Calcium Deposits Under the Skin PDF Print E-mail
Thursday, 21 October 2010 10:48
taken from http://www3.dermis.net/dermisroot/en/37958/image.htm
Numerous health effects or conditions are associated with calcinosis or calcium deposits under the skin. According to the Arthritis Foundation, calcinosis is the medical term for calcium deposits that can form under the skin or in the muscles. Calcium deposits in these locations may cause recurrent inflammation or ulcers in the overlying skin. Calcinosis occurs in many medical conditions, along with other symptoms that may decrease a person's quality of life and cause discomfort.

Scleroderma
Scleroderma is a rheumatic disease and connective tissue disease that involves calcium deposits under the skin. According to the National Institute of Arthritis and Musculoskeletal and Skin Diseases or NIAMS, scleroderma is actually a collection or rare and progressive diseases characterized by the hardening and tightening of the skin and connective tissues, or the fibers that support the body and give it a framework. Common signs and symptoms associated with scleroderma include calcium deposits under the skin, swollen fingers and hands, shiny skin and thickened skin. A person with scleroderma also is more likely to develop Raynaud's phenomenon and gastroesophageal reflux disease. Raynaud's phenomenon is an exaggerated response to cold in which a person experiences pain and skin discoloration in the fingers or toes. Gastroesophageal reflux disease or GERD, occurs when acid from the stomach flows up into the esophagus.

Dermatomyositis
Dermatomyositis is an inflammation-related condition that involves calcium deposits under the skin. The National Institute of Neurological Disorders and Stroke or NINDS, states that dermatomyositis is actually one of a group of muscle diseases called inflammatory myopathies that involve long-term muscle inflammation and muscle weakness. According to the NINDS, both children and adults with dermatomyositis can develop calcium deposits, which manifest as hard bumps under the skin or in the muscle. Dermatomyositis-related calcium deposits usually develop 1 to 3 years after the disease begins. Calcinosis is more common in children with dermatomyositis than adults. Other common signs and symptoms associated with dermatomyositis include a violet-colored rash on various parts of the body, progressive muscle weakness, swallowing problems, muscle pain or tenderness, fatigue, fever, weight loss, lung problems and gastrointestinal ulcers.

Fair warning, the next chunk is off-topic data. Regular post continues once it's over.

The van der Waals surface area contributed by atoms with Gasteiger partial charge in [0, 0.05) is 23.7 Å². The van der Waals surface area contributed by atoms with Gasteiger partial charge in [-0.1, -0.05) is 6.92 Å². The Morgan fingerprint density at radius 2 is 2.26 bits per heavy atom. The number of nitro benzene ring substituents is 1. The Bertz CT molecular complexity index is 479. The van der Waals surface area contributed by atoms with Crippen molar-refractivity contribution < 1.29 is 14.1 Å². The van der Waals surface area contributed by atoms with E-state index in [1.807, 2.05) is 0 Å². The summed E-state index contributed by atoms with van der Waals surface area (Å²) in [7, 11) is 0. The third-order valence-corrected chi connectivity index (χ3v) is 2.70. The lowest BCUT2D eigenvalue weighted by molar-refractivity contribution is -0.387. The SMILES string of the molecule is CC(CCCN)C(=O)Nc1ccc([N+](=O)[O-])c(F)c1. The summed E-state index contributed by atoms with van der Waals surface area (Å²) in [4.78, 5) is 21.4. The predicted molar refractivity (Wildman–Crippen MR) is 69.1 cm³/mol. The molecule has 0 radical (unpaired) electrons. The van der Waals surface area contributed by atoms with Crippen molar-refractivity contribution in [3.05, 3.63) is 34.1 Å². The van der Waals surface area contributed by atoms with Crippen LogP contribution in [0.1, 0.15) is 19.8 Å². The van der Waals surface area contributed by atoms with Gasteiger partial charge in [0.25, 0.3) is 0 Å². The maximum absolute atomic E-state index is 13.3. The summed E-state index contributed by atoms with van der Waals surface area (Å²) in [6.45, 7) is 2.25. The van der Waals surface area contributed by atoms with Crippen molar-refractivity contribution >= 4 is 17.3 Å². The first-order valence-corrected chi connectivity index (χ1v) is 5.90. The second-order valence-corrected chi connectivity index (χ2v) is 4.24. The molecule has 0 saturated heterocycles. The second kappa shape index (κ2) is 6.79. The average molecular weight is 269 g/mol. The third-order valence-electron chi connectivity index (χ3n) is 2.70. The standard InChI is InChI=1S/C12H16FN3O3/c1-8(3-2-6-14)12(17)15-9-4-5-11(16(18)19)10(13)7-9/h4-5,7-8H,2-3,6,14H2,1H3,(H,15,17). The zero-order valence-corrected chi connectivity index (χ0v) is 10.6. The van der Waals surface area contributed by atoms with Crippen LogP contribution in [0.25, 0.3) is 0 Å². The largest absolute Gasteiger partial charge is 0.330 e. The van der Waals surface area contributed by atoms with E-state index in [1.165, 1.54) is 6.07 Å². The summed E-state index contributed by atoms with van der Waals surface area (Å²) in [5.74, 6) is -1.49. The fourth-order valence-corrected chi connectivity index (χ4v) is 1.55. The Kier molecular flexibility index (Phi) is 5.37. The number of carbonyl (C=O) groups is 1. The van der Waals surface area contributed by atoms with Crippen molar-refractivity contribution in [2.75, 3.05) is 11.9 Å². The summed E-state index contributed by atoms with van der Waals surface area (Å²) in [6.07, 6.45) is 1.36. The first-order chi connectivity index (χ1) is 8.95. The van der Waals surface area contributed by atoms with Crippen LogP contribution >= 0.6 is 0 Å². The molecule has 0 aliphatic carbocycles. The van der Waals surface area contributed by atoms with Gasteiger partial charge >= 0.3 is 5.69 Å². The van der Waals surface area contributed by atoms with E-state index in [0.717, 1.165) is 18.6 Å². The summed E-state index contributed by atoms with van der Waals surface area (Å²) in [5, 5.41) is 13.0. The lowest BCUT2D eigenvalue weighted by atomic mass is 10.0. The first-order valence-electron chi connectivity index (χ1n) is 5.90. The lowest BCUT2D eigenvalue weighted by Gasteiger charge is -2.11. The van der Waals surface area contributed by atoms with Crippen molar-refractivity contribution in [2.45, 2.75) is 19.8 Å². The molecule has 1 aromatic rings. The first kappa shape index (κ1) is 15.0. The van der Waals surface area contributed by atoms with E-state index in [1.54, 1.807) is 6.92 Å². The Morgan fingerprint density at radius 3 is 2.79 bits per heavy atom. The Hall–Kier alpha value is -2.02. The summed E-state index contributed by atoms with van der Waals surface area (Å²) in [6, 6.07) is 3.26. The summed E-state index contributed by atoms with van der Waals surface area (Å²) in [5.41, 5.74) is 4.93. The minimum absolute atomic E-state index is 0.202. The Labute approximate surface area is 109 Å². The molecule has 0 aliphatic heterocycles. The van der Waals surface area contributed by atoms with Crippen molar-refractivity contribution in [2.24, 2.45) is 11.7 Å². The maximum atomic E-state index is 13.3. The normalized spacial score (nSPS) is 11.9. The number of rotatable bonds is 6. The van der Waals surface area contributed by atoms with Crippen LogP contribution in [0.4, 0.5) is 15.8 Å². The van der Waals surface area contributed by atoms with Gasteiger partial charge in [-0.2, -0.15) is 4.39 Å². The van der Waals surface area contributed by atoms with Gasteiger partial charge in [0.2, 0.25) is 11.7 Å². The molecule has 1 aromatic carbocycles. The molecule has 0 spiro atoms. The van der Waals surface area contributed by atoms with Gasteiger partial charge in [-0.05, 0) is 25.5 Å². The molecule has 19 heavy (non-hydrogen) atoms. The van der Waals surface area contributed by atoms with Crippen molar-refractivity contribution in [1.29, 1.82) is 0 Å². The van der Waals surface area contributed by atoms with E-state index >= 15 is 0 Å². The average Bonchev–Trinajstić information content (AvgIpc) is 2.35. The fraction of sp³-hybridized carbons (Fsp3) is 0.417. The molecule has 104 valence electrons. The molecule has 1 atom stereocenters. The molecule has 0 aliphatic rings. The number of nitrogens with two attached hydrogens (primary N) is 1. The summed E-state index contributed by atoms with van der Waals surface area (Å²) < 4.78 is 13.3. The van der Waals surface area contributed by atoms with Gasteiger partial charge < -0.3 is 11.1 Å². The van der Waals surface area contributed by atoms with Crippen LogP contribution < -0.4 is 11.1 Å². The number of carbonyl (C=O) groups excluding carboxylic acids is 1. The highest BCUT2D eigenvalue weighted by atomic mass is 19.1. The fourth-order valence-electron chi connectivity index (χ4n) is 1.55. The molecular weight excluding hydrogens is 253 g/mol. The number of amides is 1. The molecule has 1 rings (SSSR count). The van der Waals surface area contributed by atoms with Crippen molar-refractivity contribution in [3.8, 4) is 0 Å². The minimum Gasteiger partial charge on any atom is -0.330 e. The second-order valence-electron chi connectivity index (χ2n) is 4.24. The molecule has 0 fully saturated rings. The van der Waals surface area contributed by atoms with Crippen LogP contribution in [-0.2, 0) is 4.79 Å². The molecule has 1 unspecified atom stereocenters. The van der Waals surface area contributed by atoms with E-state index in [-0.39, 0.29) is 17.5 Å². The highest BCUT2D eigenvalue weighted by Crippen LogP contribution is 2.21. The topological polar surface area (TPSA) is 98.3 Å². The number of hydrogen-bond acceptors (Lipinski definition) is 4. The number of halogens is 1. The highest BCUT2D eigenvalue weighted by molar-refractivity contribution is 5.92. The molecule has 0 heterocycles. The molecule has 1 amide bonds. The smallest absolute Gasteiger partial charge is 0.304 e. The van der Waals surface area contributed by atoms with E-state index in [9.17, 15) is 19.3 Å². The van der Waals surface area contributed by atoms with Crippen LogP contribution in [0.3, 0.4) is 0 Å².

Lupus
Lupus is an autoimmune condition that involves calcium deposits under the skin. According to the Johns Hopkins Arthritis Center or JHAC, diffuse soft tissue calcification is a rare complication of lupus. Calcinosis tends to manifest in a person who received a diagnosis of lupus at an early age. Most lupus-related calcinosis occurs in the lower extremities, causing both diffuse and nodular densities in the soft tissues of affected areas. Areas of calcium deposition prove more vulnerable to ulceration and infection, reports the JHAC. The cause of lupus-related calcinosis remains unknown. Treatment emphasizes symptom management, including reducing the likelihood of infection. Other common signs and symptoms associated with lupus include a butterfly-shaped rash over the cheeks and bridge of the nose, chest pain, fatigue, fever, general discomfort, hair loss, mouth sores, sensitivity to light and swollen lymph nodes.

Source: Hughes, M (2010), "The Health Effects of Calcium Deposits Under the Skin", Livestrong.com; source article can be viewed here.
 
More articles :

» 5 Cold And Flu Prevention Tips

With some 20,000 cases of flu having been reported in New York state and many more throughout the rest of the United States, many have declared this year's cold and flu season to be of epidemic proportions. According to the , the 2012-13 flu season...

» Scleroderma Patients At Greater Risk Of Myocardial Infarction Within First Year

According to the first large population-based cohort study of its kind, patients with Systemic Sclerosis or were found to be at a greater than eightfold increased risk of having an acute (MI) during their first year after diagnosis. After that...

» Vitamins for Scleroderma

is a class of diseases in which your skin and organs tighten and harden. This autoimmune condition occurs when your body produces an excess of , a protein that comprises your connective tissues. Scleroderma may affect the skin on your hands and...

» What Is Vitiligo?

According to the Staff, Vitiligo (vit-ih-LI-go) is a condition in which your skin loses , the pigment that determines the color of your skin, hair and eyes. Vitiligo occurs when the cells that produce melanin die or no longer form melanin, causing...

» Unite Against Scleroderma

{gallery}unite{/gallery}

» Exposure To Solvents A Health Risk

Exposure to solvents by medical laboratory workers may be a health risk according to a new study from the , Wellington just published in . "Our study of 341 medical laboratory workers indicates they are more likely to develop a condition called...